cdcc info

    The last command will give some output. The output should contain lines
    like this:,-         RTT+0 ms    anon,-         RTT+0 ms    anon

    There should be *at least one*, preferably more than half a dozen, of
    the public DCC servers listed.  If this is not the case, a likely
    cause is an interfering firewall (see below).

    Note that MIMEDefang users may need to set the 'dcc_path'
    configuration setting, since MIMEDefang does not set a PATH by
    default. See also 'perldoc Mail::SpamAssassin::Conf'.

    Also note that DCC requires that you open your firewall for DCC reply
    packets on UDP port 6277.   DCC uses UDP packets when replying, which
    are blocked by most firewalls by default. As a result, it requires
    that you open your firewall for DCC reply packets on UDP port 6277.
    Here's sample firewall rules required:

      allow udp local gt 1023 to remote 6277
      allow udp remote 6277 to local gt 1023

    If you're running a large site, processing upwards of tens of
    thousands of messages a day, the DCC maintainers have requested that
    you consider setting up your own DCC server as described in dccd(8),
    and arrange to peer with the rest of the public servers, to reduce
    their load.

    More info is at

  - Pyzor (from

    Used to check message signatures against the Pyzor collaborative
    filtering network.  Pyzor was initially "a Python implementation of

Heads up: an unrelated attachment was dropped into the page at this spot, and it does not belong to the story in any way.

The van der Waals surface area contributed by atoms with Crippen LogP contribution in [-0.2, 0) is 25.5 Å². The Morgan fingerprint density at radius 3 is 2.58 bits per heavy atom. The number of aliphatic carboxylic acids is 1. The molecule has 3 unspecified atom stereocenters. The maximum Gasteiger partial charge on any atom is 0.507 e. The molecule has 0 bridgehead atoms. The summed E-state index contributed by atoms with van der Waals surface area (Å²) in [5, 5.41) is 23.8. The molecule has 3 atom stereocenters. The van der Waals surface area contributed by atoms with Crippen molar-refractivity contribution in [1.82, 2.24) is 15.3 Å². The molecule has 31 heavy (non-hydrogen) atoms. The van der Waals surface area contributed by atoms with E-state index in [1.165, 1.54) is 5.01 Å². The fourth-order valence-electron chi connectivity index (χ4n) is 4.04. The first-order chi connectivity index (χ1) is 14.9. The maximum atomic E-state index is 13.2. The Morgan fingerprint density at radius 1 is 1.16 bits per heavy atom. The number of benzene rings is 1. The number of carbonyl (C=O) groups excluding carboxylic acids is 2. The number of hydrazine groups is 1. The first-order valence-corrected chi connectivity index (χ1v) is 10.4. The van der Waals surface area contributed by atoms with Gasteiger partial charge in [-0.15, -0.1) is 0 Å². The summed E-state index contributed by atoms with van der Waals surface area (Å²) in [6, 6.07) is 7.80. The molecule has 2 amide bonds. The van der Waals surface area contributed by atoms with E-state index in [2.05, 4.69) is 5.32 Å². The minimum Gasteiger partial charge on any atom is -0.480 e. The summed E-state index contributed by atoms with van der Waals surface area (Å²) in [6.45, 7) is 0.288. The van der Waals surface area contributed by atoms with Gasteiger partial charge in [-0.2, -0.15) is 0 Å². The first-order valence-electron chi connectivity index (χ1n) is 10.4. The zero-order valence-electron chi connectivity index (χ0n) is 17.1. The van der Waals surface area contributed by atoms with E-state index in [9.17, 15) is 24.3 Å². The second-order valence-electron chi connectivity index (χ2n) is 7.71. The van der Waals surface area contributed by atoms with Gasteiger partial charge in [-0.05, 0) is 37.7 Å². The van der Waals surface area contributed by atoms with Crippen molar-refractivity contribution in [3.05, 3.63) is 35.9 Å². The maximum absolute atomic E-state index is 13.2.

Razor", but now also uses its own (free) server architecture and is
    "based upon a new, lighter, more language-independent protocol."

    Pyzor requires at least Python 2.2.1 which can be found at .

    To install Pyzor, download the latest revision from and
    perform the following steps:

	tar xvfj pyzor-*.tar.bz2
	cd pyzor-*
	python build
	python install

    For a single user installation, change the last line to
	python install --home=$HOME

    Note that your system might install the modules and scripts with
    non-world-readable permissions.  Correct this with a command such as:

	chmod -R a+rX /usr/share/doc/pyzor \
		/usr/lib/python2.2/site-packages/pyzor \
		/usr/bin/pyzor /usr/bin/pyzord

    Read the INSTALL document if you want to setup your own Pyzor server and
    signature store.  Otherwise, you can just use the public servers.

    Note that MIMEDefang users may need to set the 'pyzor_path'
    configuration setting, since MIMEDefang does not set a PATH by

    More info is at

What Next?

Take a look at the USAGE document for more information on how to
use SpamAssassin.

(end of INSTALL)